Paolo Capparè*, Giulia Tetè, Maria Teresa Sberna and Paola Panina-Bordignon* Pages 259 - 268 ( 10 )
Progress of modern dentistry is accelerating at a spectacular speed in the scientific, technological and clinical areas. Practical examples are the advancement in the digital field, which has guaranteed an average level of prosthetic practices for all patients, as well as other scientific developments, including research on stem cell biology. Given their plasticity, defined as the ability to differentiate into specific cell lineages with a capacity of almost unlimited self-renewal and release of trophic/immunomodulatory factors, stem cells have gained significant scientific and commercial interest in the last 15 years. Stem cells that can be isolated from various tissues of the oral cavity have emerged as attractive sources for bone and dental regeneration, mainly due to their ease of accessibility. This review will present the current understanding of emerging conceptual and technological issues of the use of stem cells to treat bone and dental loss defects. In particular, we will focus on the clinical application of stem cells, either directly isolated from oral sources or in vitro reprogrammed from somatic cells (induced pluripotent stem cells). Research aimed at further unraveling stem cell plasticity will allow to identify optimal stem cell sources and characteristics, to develop novel regenerative tools in dentistry.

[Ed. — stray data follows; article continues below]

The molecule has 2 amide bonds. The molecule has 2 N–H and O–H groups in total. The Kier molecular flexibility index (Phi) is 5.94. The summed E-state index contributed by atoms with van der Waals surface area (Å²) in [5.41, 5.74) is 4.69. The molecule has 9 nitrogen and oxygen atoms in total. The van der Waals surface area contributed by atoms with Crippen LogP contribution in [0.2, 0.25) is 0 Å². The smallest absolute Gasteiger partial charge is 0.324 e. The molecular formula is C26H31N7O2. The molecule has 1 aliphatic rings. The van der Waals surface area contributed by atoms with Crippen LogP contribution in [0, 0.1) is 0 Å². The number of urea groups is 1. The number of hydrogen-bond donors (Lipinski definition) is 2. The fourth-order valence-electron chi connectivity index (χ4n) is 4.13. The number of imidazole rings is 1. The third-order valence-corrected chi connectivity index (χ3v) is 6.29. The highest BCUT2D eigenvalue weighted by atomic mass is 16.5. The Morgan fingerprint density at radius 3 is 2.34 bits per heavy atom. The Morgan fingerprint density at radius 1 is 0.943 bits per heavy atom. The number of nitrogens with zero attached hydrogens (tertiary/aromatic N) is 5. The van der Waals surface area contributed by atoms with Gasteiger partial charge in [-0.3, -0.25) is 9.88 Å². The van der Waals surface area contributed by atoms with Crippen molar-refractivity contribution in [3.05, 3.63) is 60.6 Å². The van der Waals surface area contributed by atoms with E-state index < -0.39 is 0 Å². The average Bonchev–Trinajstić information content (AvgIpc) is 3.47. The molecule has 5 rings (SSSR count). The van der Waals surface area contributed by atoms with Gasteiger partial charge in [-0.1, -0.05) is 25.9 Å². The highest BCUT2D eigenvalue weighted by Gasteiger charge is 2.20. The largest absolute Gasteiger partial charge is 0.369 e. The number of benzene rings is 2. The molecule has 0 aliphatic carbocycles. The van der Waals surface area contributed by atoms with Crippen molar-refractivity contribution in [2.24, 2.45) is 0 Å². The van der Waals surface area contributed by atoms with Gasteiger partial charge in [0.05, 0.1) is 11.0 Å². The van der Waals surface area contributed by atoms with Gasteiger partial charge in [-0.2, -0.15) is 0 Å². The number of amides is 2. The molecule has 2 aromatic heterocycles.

Stem cells, progenitor cells, tissue regeneration, bone, dental pulp, regenerative dentistry.
Department of Dentistry, IRCCS San Raffaele Hospital, Milan, Department of Dentistry, IRCCS San Raffaele Hospital, Milan, Department of Dentistry, IRCCS San Raffaele Hospital, Milan, Neuroimmunology Unit, Institute of Experimental Neurology, IRCCS San Raffaele Hospital, Milan